- The Washington Times - Thursday, January 12, 2017

The U.S. has agreed to pay more than $2 billion to veterans who developed any of eight diseases linked to their time spent at Camp Lejeune, North Carolina, between Aug. 1, 1953, and Dec. 31, 1987.

Roughly 900,000 Marine Corps veterans breathed a sign of relief on Thursday as a decadeslong fight over contaminated water came to an end. The Obama administration agreed Thursday via the Federal Register to pay more than $2.2 billion over a five-year period from those who suffer the following medical conditions: adult leukemia, aplastic anemia, bladder cancer, kidney cancer, liver cancer, multiple myeloma, non-Hodgkin’s lymphoma and Parkinson’s disease.

The decision was made after VA Secretary Robert McDonald determined that “sufficient scientific and medical evidence” exists to prove a linkage between health problems and those who spent at least 30 cumulative days on the base.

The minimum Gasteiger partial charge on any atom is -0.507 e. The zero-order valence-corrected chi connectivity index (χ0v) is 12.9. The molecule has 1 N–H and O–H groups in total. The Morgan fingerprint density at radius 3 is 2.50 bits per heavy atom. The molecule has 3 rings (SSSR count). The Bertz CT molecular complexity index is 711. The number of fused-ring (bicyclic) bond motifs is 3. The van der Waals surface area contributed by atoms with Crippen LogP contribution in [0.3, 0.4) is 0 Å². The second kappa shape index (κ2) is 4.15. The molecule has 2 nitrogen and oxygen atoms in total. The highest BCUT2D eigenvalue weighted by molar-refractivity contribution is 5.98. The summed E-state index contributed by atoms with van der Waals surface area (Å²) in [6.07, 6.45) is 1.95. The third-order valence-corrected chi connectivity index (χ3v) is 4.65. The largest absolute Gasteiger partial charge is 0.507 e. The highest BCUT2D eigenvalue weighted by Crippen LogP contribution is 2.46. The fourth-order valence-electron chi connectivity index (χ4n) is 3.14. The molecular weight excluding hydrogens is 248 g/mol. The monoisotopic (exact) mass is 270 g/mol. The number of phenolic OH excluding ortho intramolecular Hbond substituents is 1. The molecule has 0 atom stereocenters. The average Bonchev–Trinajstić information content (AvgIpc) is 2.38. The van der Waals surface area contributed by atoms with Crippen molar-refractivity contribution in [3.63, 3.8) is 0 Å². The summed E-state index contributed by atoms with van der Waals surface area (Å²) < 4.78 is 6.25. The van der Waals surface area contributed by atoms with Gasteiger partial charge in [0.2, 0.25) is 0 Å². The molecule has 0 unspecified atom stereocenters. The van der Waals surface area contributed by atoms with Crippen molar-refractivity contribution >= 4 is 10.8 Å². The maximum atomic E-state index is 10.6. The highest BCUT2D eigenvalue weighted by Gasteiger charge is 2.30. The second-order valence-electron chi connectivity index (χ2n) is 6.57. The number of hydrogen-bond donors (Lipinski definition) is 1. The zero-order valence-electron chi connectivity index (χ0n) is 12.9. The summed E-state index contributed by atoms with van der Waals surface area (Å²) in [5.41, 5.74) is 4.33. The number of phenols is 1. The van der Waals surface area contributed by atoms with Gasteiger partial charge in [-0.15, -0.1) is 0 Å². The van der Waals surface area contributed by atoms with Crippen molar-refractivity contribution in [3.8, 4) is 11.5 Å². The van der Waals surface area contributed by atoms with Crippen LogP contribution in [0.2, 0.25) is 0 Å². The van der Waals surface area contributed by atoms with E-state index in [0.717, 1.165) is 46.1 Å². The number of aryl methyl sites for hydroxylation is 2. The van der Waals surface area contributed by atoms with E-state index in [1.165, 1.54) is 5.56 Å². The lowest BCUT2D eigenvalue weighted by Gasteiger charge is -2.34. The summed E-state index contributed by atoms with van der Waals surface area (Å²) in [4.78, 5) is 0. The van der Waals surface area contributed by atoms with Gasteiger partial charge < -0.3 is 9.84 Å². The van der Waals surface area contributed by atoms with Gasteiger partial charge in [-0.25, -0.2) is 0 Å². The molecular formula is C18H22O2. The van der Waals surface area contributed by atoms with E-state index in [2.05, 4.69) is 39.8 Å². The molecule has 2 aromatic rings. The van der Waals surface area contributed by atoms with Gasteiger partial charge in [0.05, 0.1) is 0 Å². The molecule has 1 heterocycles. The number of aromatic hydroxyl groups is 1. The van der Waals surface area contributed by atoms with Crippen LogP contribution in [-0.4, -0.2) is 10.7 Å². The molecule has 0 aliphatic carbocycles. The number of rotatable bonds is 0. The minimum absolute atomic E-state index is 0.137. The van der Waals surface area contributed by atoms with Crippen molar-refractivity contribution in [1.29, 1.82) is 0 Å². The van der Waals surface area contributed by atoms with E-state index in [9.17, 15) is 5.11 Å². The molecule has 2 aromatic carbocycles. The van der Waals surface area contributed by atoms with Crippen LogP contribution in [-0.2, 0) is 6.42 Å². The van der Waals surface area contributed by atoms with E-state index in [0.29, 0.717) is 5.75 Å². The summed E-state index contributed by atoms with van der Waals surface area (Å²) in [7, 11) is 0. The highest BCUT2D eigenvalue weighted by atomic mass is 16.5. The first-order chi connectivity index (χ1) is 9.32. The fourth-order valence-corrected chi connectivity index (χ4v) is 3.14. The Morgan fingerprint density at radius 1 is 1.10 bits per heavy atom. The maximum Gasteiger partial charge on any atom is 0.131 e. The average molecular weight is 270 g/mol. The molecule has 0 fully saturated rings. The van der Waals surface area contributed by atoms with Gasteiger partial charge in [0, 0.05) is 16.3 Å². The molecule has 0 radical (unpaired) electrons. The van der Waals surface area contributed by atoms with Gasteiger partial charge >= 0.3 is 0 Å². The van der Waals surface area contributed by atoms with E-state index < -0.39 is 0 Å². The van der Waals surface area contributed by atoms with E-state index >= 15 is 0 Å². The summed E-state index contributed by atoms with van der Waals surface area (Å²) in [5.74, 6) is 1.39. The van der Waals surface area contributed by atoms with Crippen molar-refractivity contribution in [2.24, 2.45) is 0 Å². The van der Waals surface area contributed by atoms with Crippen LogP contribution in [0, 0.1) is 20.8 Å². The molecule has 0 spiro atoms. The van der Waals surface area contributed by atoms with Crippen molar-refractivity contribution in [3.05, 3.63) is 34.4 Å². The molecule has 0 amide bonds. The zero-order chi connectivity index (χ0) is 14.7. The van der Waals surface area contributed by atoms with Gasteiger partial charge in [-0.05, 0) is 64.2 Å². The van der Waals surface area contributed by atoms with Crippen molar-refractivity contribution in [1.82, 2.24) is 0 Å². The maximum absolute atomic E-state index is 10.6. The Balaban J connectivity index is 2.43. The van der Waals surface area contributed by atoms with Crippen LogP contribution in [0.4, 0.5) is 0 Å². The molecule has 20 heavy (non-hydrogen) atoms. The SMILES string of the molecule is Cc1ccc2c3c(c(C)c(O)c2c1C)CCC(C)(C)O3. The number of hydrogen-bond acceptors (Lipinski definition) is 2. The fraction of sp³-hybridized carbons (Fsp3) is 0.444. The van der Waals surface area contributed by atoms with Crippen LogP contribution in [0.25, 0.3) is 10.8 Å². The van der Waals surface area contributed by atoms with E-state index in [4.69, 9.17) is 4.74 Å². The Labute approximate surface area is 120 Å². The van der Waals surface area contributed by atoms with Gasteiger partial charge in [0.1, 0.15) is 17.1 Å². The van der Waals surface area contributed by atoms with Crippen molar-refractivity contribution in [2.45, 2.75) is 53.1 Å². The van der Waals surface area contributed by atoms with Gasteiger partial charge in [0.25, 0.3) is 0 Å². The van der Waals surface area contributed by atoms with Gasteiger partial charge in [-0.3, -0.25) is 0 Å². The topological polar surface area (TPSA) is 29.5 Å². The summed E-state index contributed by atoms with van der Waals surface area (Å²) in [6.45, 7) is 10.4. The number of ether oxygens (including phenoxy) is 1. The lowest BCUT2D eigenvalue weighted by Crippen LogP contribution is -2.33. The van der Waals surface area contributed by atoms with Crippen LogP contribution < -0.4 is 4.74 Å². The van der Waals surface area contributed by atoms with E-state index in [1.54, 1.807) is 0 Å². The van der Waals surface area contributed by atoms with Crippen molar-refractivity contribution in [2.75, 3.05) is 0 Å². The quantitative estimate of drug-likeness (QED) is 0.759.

“This is good news,” retired Marine Master Sgt. Jerry Ensminger told the Associated Press. “This has been a hard, long slog.”

Mr. Ensminger’s daughter, Janey, was born while he was stationed at the base in 1979 and died at age 9 of leukemia.

“This is not the end of the issue,” added Mr. Ensminger, who runs The Few, The Proud, The Forgotten on behalf of disabled veterans.

Veterans groups investigating the issue uncovered documents showing tests confirming contaminated water in the early 1980s, AP reported. Although some drinking wells were closed, others that were tainted by a leaking fuel tank off-base remained operational.

The Marine Corps said the contamination was unintentional and occurred before federal laws limited toxins in drinking water.


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